Denise and Avery at a CV event (Photo by NCC)

Denise and Avery at a CV event (Photo by NCC)

Everyday conservation

2017 field staff training day (Photo by NCC)

2017 field staff training day (Photo by NCC)

Alejandra Guerrero Laverde was the 2019 Conservation Volunteers program assistant for the Nature Conservancy of Canada’s Alberta Region. She is currently studying ecology at the University of Calgary. Alejandra is passionate about the environment, conservation and animals.

As one of the Conservation Volunteers interns for the Nature Conservancy of Canada’s (NCC’s) Alberta Region, I have had the opportunity to meet staff in all sorts of positions within the organization. Though all NCC staff work toward conserving Canada’s natural areas, all have very different backgrounds and experiences that led them here. These interactions made me wonder about how staff think about conservation and what conservation looks like in their daily life, so I interviewed staff in different positions within NCC to find out.

Conservation is the act of protecting the natural world; however, NCC staff had a more personal take on the definition of conservation. From field technicians to the finance department, the consensus is that conservation is about being passionate, mindful and dedicated stewards of the natural world. This more personal take was reflected in how they live their lives. To my surprise, the way that conservation took shape in their daily lives was quite different. 

When asked how conservation shapes his life, Dayce Rhodes, 2019 conservation technician for the southern foothills, said “conservation affects my daily life continuously through my work at NCC, at home on our cattle ranch, during my environmental studies at Lethbridge College, and during my personal time when I’m out hiking, hunting, fishing or simply taking in the species and views.” Whether recreating, working or studying, all aspects of his life are deeply connected to conservation efforts. As a result, Dayce aims to be part of a working landscape through the way he and his family operate their ranch.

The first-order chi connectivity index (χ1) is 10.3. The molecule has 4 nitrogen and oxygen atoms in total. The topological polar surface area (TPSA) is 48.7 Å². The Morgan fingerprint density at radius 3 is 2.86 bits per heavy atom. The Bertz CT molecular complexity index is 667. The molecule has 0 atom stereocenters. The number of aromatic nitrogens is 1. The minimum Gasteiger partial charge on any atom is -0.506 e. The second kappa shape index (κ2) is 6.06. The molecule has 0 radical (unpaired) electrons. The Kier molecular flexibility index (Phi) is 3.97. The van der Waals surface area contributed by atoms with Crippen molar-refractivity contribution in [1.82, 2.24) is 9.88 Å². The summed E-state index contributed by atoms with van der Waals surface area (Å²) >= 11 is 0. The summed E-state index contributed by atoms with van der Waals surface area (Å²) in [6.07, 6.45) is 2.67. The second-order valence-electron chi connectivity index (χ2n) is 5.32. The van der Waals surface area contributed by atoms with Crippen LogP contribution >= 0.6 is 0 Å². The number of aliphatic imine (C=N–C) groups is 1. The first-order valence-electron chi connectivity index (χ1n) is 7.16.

For Gayle Roodman, manager of editorial services, and Cara Borbely, finance coordinator, who live in the city and have had transformative experiences in nature, conservation takes a different shape.

“I’ve always given thought to conservation and how my actions affect the planet, but since working at NCC for the last few years, its much more front and centre. I’ve learned about a lot of little things that I can do” says Gayle. One of the ways she shows her commitment to conservation is by riding her bike to work year-round! Spring, summer, fall and winter — she bikes through it all!

Cara supports conservation in a different way. “In my daily life, conservation Is about structuring my decisions with nature in mind.” She composts, buys only what she needs, shops at thrift stores and is mindful of the waste she produces.

Whether implementing changes for conservation on a large scale (on a ranch or through an organization) or through small acts, it all has a big impact on our natural world. To contribute to conservation, you do not have to work in the field, have a certain educational background or have a ton of money. Everyone can participate in the way that best fits their lifestyle.

Kysha Moradel, Alberta Region’s development officer, does not have a science background like many of her colleagues, but she does her best to learn as much as she can to participate in conservation. She has even taken birding classes for the past two years.

Kirsten Betteridge, national engagement coordinator, said it best. “There is no perfect way to live. The most important thing is to make conscious decisions and understand their impact.”

­­The Conservation Internship Program is funded in part by the Government of Canada’s Summer Work Experience program.

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